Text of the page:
Meloni herself has seen her party's popularity shoot up from 4.3 percent of votes in 2018 elections to 14.6 percent of voter intentions today.

Just 36 percent of Italians say today that they would vote for the ruling PD and M5S, compared to the 51 percent they garnered in the 2018 elections.

Giacone says the League and other right-wing parties would probably win snap elections.
 “Everything depends on what kind of alliance Salvini will make,” he said.

“He's hesitating between two positions. He would like to form a sovereigntist anti-European alliance (with Meloni) but there are those within his party who want a more moderate position,” along with Silvio Berlusconif, the ormer centre-right prime minister and Salvini's longtime political ally, says Giacone.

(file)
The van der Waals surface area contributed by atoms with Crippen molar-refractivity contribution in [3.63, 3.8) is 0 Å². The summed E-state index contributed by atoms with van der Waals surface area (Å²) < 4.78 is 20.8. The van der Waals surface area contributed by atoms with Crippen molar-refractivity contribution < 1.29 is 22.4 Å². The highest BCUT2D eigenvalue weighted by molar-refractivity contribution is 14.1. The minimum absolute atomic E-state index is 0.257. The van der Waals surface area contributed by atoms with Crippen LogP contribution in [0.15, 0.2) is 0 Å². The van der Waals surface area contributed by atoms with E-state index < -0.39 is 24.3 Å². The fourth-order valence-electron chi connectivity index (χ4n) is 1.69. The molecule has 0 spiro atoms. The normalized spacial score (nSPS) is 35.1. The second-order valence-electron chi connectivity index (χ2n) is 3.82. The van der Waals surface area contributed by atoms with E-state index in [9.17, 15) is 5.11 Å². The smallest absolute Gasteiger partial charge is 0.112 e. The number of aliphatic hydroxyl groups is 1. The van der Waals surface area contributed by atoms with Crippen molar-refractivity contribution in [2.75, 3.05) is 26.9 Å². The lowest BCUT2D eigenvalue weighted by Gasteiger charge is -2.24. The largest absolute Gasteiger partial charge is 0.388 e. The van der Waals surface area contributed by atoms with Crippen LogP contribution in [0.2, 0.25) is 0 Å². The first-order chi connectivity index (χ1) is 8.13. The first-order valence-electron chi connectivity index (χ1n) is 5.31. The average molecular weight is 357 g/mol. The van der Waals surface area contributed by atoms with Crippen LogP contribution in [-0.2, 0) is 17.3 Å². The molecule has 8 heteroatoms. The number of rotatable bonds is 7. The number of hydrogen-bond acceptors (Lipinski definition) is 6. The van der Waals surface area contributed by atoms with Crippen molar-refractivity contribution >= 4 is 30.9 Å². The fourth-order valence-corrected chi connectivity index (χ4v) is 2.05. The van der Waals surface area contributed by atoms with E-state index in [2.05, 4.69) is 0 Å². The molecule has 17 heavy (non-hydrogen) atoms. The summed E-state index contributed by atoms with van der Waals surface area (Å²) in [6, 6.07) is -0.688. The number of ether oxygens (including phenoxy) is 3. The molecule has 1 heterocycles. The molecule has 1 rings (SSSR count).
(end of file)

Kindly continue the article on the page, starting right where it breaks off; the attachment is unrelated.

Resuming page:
That's why “his political position is not very clear at the moment.”

By AFP's Céline Cornu

See more of The Local's reporting on Italian politics here.


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Italy’s government to continue sending weapons to Ukraine in 2023

Italy's new government issued a decree on Thursday to continue sending weapons to Ukraine through 2023, continuing the previous administration's policy of support to Kyiv.

Italy's government to continue sending weapons to Ukraine in 2023

The decree extends to December 31, 2023 an existing authorisation for “the transfer of military means, materials and equipment to the government authorities of Ukraine,” according to a government statement.

Since taking office in October, Prime Minister Giorgia Meloni has repeatedly voiced her support for Kyiv while underlying the importance of the Atlantic alliance.